This supermajority welds the power within the Court. Justice Thomas is viewed by many as the most rigid in his conservatism. He somehow aligns affirmative action with Jim Crow.
In 2013, Justice Thomas wrote “the argument that educational benefits justify racial discrimination was advanced in support of racial segregation in the 1950s, but emphatically rejected by this Court. And just as the alleged educational benefits of segregation were insufficient to justify discrimination then,
[in Brown v. Board of Education
], the alleged educational benefits of diversity cannot justify racial discrimination today.”
The Fourteenth Amendment’s Equal Protection clause was ratified in 1868 to give full rights under law to newly freed Africans in America, and later extended to all persons in America.
Harvard student Kashish Bastola, a Nepali American, and beneficiary of affirmative action, co-founded The Affirmative Action Coalition at Harvard. He was among dozens of students who rallied to defend diversity on Harvard’s campus and among hundreds of students who stood in the rain for hours in front of the Supreme Court while the arguments raged inside.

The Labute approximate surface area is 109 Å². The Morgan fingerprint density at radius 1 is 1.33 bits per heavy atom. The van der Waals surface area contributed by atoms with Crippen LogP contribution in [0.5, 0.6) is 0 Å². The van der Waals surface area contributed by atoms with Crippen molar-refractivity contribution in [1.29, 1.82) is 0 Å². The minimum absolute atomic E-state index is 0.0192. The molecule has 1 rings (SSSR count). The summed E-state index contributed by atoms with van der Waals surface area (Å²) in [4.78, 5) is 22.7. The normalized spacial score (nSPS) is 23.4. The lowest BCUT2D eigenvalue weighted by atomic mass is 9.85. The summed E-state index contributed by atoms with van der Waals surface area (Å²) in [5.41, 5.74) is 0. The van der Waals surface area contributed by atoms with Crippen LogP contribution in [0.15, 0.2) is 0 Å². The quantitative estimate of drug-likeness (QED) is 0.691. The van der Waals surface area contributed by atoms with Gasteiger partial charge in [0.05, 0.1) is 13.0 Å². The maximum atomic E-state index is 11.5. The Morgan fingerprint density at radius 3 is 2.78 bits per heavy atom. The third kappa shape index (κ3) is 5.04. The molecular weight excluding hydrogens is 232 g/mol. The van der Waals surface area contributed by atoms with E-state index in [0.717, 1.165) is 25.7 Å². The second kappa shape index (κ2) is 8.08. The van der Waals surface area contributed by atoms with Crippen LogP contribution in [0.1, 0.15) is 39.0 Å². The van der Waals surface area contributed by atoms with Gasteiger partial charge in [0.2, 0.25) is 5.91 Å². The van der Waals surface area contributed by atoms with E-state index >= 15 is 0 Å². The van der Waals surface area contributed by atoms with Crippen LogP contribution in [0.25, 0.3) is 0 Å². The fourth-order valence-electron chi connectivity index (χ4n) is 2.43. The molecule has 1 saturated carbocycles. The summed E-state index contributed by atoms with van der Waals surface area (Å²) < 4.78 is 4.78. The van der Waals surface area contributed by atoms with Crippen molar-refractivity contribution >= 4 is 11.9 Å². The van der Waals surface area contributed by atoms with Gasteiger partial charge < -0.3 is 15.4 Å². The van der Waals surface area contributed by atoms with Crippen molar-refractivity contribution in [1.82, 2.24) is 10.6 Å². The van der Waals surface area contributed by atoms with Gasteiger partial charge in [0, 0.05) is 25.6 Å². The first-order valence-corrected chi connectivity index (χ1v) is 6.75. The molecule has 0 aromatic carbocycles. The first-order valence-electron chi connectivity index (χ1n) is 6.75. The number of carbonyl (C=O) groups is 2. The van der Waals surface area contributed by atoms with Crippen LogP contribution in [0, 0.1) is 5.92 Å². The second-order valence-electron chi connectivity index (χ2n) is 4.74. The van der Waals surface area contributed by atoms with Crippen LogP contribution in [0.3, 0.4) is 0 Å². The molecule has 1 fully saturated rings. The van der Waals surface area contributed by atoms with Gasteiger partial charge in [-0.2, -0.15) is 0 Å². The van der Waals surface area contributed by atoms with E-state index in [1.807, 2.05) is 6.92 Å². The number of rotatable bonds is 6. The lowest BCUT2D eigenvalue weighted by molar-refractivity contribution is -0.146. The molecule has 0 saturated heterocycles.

In the Harvard case, SFFA argued that affirmative action harmed Asian applicants. However, twenty-five diverse groups supported the amicus or friend of the court brief filed on behalf of Harvard and North Carolina. Asian American alumni associations and Asian American student groups signed onto the brief. SFFA seemed to ignore this, as did Justice Thomas.
“What is the educational benefit of diversity?” Thomas asked. He directed this question to each attorney arguing on behalf of affirmative action. Solicitor General Elizabeth Prelogar, who represents the nation in Supreme Court cases, provided a seamless explanation for a diverse military from a national security perspective.
Affirmative action has been a controversial topic for decades. During a time of virulent racial discrimination, President John F. Kennedy issued Executive Order 10925, focused on government contractors, which included a provision requesting affirmative action to ensure employment without discrimination regarding race, creed, color, or national origin. In 1965, President Lyndon B. Johnson signed Executive Order 11246 adding protections against sex discrimination. Educational institutions began affirmative action in admissions.
In 1978, the Supreme Court found in favor of Allen Bakke, a White applicant, who sued the University of California School of Medicine, arguing affirmative action was ‘reverse discrimination’ in violation of the Fourteenth Amendment’s Equal Protection clause.